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Paul McFedries is a neologist, a linguist's answer to Indiana Jones. He digs through the cultural strata, classifying new words in our evolving lingo. McFedries, 44, has devoted nine years to the hunt, and his new book, Word Spy (Broadway Books, 2004) is the result. Fast Company dusted off its best thesaurus and got McFedries's take on "Y2OK," "boomeritis," and Google-as-verb.
Fast Company: How do you hunt new words? Do you just search databases?
McFedries: Well, I read a lot. Books, magazines, newspapers. Or sometimes I'll just think of a word and wonder if anybody has come up with it. Right after Y2K, when nothing bad happened, I thought Y2OK would be an interesting phrase. So I did a search on LexisNexis, and sure enough, people had used it. Making up a new word—anybody can do it. I see it as the most democratic of creative acts.
FC: What's the outlook for language in 2004?
McFedries: It's always hard to predict, and that's part of the fun. Though I think one of the driving forces is what the baby boom does. We're getting to the point now where the oldest boomers are 56 this year. So we've had recent words such as boomeritis, which is injuries caused by an aging body doing things it could do in its youth that it can't do anymore. You'll probably see more words [about "downshifting"] because more people are realizing that working 80 hours a week to get whatever you think you might need in life is not really the recipe for happiness.
FC: Is there an all-time most popular word on your Word Spy Web site?
McFedries: "Metrosexual" is number one. Second is "flash mob." And third is Google as a verb. It's one of the most interesting words I've come across. Someone told me that he told his daughter to hurry up and get ready to leave, and she said, "Hang on, I'm googling my other sock." It's become this all-purpose synonym for searching, not just searching on the Web.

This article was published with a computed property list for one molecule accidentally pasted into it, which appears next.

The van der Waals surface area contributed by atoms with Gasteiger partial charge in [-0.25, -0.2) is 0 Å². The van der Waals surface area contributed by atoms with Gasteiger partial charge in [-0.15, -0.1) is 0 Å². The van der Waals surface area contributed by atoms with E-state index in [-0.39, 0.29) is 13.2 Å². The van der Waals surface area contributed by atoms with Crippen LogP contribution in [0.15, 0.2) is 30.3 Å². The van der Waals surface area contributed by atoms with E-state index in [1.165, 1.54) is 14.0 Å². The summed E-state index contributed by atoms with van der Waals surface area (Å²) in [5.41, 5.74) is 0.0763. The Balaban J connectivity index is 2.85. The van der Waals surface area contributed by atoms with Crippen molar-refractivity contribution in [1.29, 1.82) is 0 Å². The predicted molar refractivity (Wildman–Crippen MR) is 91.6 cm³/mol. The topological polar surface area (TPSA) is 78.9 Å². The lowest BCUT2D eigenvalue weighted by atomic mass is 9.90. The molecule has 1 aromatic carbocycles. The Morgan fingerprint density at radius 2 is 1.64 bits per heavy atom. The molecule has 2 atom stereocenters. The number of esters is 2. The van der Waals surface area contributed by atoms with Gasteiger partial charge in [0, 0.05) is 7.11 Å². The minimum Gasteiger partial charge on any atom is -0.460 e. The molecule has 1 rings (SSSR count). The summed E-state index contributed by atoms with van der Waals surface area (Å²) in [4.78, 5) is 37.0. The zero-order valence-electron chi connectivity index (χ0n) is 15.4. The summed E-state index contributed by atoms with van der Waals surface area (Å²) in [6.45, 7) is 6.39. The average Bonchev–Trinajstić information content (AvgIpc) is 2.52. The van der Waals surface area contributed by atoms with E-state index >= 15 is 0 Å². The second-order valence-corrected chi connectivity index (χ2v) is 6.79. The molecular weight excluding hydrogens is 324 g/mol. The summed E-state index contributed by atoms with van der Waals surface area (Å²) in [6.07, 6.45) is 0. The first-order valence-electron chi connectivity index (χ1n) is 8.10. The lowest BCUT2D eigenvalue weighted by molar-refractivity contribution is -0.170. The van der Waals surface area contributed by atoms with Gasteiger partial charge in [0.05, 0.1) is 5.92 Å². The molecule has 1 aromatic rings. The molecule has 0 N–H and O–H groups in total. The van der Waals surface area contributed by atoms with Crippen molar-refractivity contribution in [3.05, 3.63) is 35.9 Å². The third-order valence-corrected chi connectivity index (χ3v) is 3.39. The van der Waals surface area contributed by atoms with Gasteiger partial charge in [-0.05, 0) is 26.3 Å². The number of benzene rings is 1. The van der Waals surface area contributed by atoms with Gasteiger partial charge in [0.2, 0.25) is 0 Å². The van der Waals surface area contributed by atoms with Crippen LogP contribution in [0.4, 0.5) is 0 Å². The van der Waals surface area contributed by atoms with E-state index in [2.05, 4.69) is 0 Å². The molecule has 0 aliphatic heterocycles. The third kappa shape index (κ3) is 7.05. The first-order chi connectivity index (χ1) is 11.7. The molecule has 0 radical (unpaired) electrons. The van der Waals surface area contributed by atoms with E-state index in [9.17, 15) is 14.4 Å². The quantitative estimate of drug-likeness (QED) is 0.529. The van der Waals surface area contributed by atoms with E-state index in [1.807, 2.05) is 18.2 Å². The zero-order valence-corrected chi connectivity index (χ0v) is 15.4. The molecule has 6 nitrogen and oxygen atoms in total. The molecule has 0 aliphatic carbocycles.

FC: It's a dream come true for marketing . . . to be synonymous with the very act that people are using it for.
McFedries: Well, yeah, but they're really litigious when it comes to people using it. "Google" has been on the site since April 2001, and last spring, the company contacted me and said Google is a trademark and that they didn't like me using it. So I sent a note to the American Dialect Society. A bunch of people responded, and they all said the same thing: You can't trademark a verb.
FC: Here's something that needs a word: You get spam in your inbox, and the subject line is disguised to keep you from filtering it out. How about a McFedries original?
McFedries: Spamouflage. Camouflaging the spam.
FC: I just googled "spamouflage" and got 106 listings. . . .
McFedries: There you go. That's something I call "self-coinage"—a phenomenon where you make up a word and find out later that it already exists.
Recent entries at Paul McFedries's Web site (www.wordspy.com)
marzipan layer (MAR-zi-pan la-er) n. In a business or professional firm, the level of managers and senior staff just below the top level of directors or partners.
neuromarketing (new-roh-MAR-kuh-ting) n. The neurological study of a one's mental state and reactions when exposed to marketing messages.
bluejacking (BLOO-jak-ing) pp. Temporarily hijacking another person's cell phone by sending it an anonymous text message using the Bluetooth wireless networking system.
warm-chair attrition (warm-chair uh-TRISH-un) n. The loss of workplace productivity due to employees who dislike their jobs and are just waiting for the right time to quit and move on to something better.
cuddletech (KUD-ul-tek) n. Technology—such as the new Volkswagen or the iMac computer—that is marketed as cute, friendly, or just plain cuddly.
A version of this article appeared in the February 2004 issue of Fast Company magazine.